This modifier creates branching structures which can be used in a trail object or rendered with the X-Particles Spline Mesher.
This modifier includes the following sections:
For the 'Groups Affected', 'Mapping', and 'Falloff' tabs, and for the buttons at the bottom of the interface, please see the 'Common interface elements' page.
If this button is unchecked, the modifier will be disabled (inactive).
Independent [default setting]
In this mode, the modifier will work in the same way as a standard Cinema 4D particle modifier: particles will be affected if they come into the field of effect of the modifier. X-Particle Actions have no effect on the modifier in this mode.
In this mode, the modifier will only act on a particle when told to do so by an Action. Until that point, the particle will not be affected, but once activated for a particular particle, the modifier will continue to influence it as long as it is in the field of effect of the modifier. The modifier's effect on a particle can be halted by means of another Action, if desired.
This switch is only available in 'Action-Controlled' mode. It will force a branch to be generated when a Branching Modifier action is triggered which has the 'Force Branch' switch checked. By setting the 'Branch In' setting to longer than the 'Max. Length' setting, you can make the modifier only generate a branch when such an action is triggered.
The modifier will set the maximum length of the initial 'stem' of the branched object using the method in this drop-down. The stem will have a length randomly selected between the 'Max. Length' and 'Min. Length' parameters. These length settings can be expressed in terms of time or distance. The settings therefore are:
The length is expressed in terms of elapsed time. The default is set to 3 seconds.
The length is expressed in terms of scene units. The default is set to 450 units (the distance travelled by a particle in 3 seconds at the default speed of 150 units/second).
You can use whichever setting meets your needs, it only changes the units used - there is no effect on the final result.
Max. Time, Min. Time (or Max. Distance, Min. Distance)
These are the upper and lower limits of the stem length. The units of these parameters will change depending on the 'Length Method' setting.
The stem will deviate from its initial course as it grows. There are three mode:
The stem or branch grows in a natural fashion.
Each bend is in the opposite direction to the previous one, so the growth has a zigzag appearance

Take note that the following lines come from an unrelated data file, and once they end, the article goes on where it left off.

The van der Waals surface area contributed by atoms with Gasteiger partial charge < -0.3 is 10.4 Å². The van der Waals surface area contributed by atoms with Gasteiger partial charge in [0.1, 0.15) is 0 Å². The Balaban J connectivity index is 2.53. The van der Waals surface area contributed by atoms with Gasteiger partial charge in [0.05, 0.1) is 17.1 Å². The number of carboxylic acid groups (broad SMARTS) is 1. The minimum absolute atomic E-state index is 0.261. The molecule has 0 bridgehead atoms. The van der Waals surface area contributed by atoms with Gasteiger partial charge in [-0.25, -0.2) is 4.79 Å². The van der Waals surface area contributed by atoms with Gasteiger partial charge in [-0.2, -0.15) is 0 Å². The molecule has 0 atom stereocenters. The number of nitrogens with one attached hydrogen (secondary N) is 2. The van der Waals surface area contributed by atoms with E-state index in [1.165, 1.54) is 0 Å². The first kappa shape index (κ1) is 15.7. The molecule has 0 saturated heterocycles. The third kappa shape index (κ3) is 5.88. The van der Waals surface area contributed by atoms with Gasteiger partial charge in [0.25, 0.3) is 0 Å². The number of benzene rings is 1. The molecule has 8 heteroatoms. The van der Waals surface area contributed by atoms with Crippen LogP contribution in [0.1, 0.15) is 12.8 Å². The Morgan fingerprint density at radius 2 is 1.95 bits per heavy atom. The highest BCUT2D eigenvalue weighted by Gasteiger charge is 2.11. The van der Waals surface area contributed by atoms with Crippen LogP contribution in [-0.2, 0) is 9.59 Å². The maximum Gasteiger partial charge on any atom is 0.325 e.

In this mode the branch will curl as it grows. If you choose this mode, additional settings become available:
See below for details of this mode.
Bend In, Variation
The time between bends in the stem. The smaller the value, the more bends occur. Variation to the time can be added with the 'Variation' setting.
Max. Bend Deviation, Min. Bend Deviation
The degree of bending is randomly chosen between these values. The maximum possible value is 90 degrees. Set these values to zero to remove any bending.
This mode causes the branch to curl as it grows. Effects like this are possible:
Before using curl mode please read the separate page 'Using Curl Mode Effectively'. This give more information and examples of how changing these controls will affect the final result.
Curl Angle, Variation
This is the degree of curl. The higher the value, the faster the branch will curl. It is recommended that in most cases this value should be kept low, below 5 degrees. You can add some variation between branches with the 'Variation' setting.
If you click the little arrow to the left of the 'Curl Angle' label, you have access to a control spline:
This lets you control the curl angle over the length of the branch, so you could for example have a light curl at the start but a tighter one towards the end.
As the branch grows the value in this setting is added to the curl angle, so the curl becomes tighter and tighter as the branch grows. If this is set too low, the amount of curl may be very small and produces a soft bend rather than a curl. This setting normally requires only a small value as the curl angle will be increased by this value each frame.
As with 'Curl Angle' clicking the little arrow shows a spline to control tightening over the length of the branch.
As the branch grows the particle speed is reduced by this amount each frame. If you don't do this, then as the branch curls the distance it travels each frame remains the same and the result is a curl which never reaches a centre point. But if this is too high the speed approaches zero and the branch stops growing.